As The Pensions Trust rebrands to TPT Retirement Solutions, Mike Ramsey reflects on the challenges schemes are facing.
At a glance
- The deficiencies of current pension system in focus as baby boomers retire
- Schemes have matured quicker than the market was prepared for
- But alternative approaches for scheme management may offer better value
Now, as this group of individuals enjoys retirement, the deficiencies of the structures we use to support people in older age have been thrown into sharp relief.
State pension levels were allowed to erode over time and defined benefit (DB) occupational pensions have faced crushing burdens from increasing regulation and underfunding, leading to their closure, cessation and in worst case scenarios, collapse.
In the UK, the government has reacted by introducing a flat rate state pension to improve pensioner incomes and auto-enrolment to ensure that every eligible worker is enrolled into an occupational pension scheme.
Some commentators consider this to be the end of a golden era of pensions provision, but the obstacles facing occupational schemes have not come from nowhere and may prove instructive in the long term.
The early days
Things had started so well. In the 20th century, occupational pension scheme membership increased rapidly in the UK. In the 20 years up to 1956, the number of private sector schemes had grown from 6,544 to 37,000, according to data from The Pensions Archive Trust. This meant one in every three workers was covered by a pension in 1956. By 1970, this had increased so that 78% of non-manual, 50% of manual and 38% of unskilled manual workers were members of occupational schemes.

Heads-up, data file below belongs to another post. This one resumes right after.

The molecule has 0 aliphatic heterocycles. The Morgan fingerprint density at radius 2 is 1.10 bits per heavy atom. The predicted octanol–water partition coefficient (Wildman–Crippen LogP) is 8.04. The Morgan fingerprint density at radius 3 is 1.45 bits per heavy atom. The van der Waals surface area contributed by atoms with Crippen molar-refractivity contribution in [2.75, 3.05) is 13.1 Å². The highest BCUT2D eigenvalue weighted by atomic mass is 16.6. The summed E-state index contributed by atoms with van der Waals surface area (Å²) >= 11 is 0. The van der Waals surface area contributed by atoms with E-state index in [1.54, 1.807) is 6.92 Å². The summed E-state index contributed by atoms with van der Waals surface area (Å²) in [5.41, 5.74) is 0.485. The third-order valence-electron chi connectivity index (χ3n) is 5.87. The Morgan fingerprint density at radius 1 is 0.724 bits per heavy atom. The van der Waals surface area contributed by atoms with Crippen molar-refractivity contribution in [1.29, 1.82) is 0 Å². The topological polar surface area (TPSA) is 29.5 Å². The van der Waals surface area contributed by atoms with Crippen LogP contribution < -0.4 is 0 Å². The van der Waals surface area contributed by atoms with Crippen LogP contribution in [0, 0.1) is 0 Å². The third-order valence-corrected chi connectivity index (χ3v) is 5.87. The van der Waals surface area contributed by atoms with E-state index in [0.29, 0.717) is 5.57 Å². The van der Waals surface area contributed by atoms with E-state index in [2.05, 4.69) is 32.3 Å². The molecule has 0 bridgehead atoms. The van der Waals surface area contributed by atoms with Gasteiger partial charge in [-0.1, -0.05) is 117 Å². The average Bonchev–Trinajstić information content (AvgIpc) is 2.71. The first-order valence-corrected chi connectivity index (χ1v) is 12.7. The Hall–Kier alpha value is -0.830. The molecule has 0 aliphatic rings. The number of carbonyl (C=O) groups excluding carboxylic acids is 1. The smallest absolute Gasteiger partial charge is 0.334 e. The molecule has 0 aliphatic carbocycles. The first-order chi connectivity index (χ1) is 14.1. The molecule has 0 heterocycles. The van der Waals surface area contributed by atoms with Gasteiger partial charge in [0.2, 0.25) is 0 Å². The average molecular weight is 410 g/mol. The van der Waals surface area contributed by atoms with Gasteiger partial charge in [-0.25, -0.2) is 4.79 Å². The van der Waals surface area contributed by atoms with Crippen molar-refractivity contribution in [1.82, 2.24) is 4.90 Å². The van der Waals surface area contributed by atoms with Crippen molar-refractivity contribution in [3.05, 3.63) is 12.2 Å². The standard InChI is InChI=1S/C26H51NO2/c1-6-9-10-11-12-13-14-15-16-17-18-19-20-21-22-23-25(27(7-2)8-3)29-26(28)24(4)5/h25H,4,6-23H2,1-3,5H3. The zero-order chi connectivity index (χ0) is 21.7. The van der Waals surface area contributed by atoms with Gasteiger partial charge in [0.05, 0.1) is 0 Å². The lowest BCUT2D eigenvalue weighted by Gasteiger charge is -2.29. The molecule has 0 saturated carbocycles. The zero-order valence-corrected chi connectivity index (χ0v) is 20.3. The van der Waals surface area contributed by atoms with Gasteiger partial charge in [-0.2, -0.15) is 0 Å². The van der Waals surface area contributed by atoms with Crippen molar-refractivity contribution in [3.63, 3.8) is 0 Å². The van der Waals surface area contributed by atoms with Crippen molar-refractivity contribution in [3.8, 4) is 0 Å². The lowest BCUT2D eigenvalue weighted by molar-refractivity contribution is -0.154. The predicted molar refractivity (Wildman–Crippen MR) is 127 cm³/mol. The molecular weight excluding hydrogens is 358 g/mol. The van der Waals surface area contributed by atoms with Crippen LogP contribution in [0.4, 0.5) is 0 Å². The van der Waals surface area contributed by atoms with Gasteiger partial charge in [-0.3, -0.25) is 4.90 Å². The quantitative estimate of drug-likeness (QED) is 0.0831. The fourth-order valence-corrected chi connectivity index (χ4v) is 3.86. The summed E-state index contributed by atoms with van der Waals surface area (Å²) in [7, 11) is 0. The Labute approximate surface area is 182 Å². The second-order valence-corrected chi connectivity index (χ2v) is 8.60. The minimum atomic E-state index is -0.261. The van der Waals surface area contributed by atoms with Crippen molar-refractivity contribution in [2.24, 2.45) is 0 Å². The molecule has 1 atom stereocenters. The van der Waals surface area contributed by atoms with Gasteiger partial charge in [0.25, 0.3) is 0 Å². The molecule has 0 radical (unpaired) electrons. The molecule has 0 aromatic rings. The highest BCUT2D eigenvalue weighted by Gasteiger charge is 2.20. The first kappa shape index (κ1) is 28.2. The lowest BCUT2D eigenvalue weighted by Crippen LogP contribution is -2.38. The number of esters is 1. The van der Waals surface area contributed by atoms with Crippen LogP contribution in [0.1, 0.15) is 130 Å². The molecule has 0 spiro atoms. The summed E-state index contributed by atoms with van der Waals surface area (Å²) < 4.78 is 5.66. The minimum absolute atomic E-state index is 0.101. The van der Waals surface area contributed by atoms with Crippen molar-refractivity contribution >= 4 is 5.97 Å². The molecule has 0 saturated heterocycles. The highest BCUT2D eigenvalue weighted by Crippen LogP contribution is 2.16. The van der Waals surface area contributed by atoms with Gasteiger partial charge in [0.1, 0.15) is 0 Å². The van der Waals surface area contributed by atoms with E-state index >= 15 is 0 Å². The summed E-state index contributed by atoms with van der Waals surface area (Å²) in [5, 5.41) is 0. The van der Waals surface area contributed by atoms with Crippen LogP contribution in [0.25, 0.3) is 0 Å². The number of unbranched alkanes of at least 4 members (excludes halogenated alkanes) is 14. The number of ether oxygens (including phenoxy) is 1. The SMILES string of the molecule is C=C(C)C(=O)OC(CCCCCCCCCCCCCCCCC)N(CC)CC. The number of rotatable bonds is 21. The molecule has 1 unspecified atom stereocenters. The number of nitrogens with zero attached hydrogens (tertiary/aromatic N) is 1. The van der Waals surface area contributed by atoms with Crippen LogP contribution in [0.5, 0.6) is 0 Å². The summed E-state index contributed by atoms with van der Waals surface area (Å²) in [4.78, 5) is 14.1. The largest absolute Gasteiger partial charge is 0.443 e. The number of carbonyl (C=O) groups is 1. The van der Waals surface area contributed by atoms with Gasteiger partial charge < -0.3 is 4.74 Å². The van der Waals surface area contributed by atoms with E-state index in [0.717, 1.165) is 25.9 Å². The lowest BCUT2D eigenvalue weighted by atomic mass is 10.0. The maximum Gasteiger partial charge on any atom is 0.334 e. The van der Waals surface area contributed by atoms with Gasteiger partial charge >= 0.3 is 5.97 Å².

Privatisation in the late 20th century saw workers transferred from the public sector into private company schemes. The creation of personal pensions in 1988 saw many employees leave occupational schemes completely, though they would ultimately be recompensed for being sold a pup.
Pensions were used to attract and retain skilled staff in a time of reduced manpower after World War II. They never offered guarantees, but promises – more like gentlemen's agreements – of a defined income in retirement.
The turn of the screw
If the pensions promise was rather informal, so was the regulation, which was scant, and this 'golden age' has some skeletons in the closet. Part-timers and contractors were excluded from schemes and leavers were often heavily penalised.
This was – rightly – considered unfair and as a result, more and more regulation was introduced.
In 1985 companies were required to inflation-proof leavers' pensions and in 1990 pay men and women the same, following the Barber case. Those previously excluded also had to be accommodated and so the cost of providing a pension increased.
Following the Maxwell scandal, pensions regulation got serious, with legislation in the form of Pensions Act 1995 and the creation of the Occupational Pensions Regulatory Authority (Opra), the forerunner of The Pensions Regulator (TPR).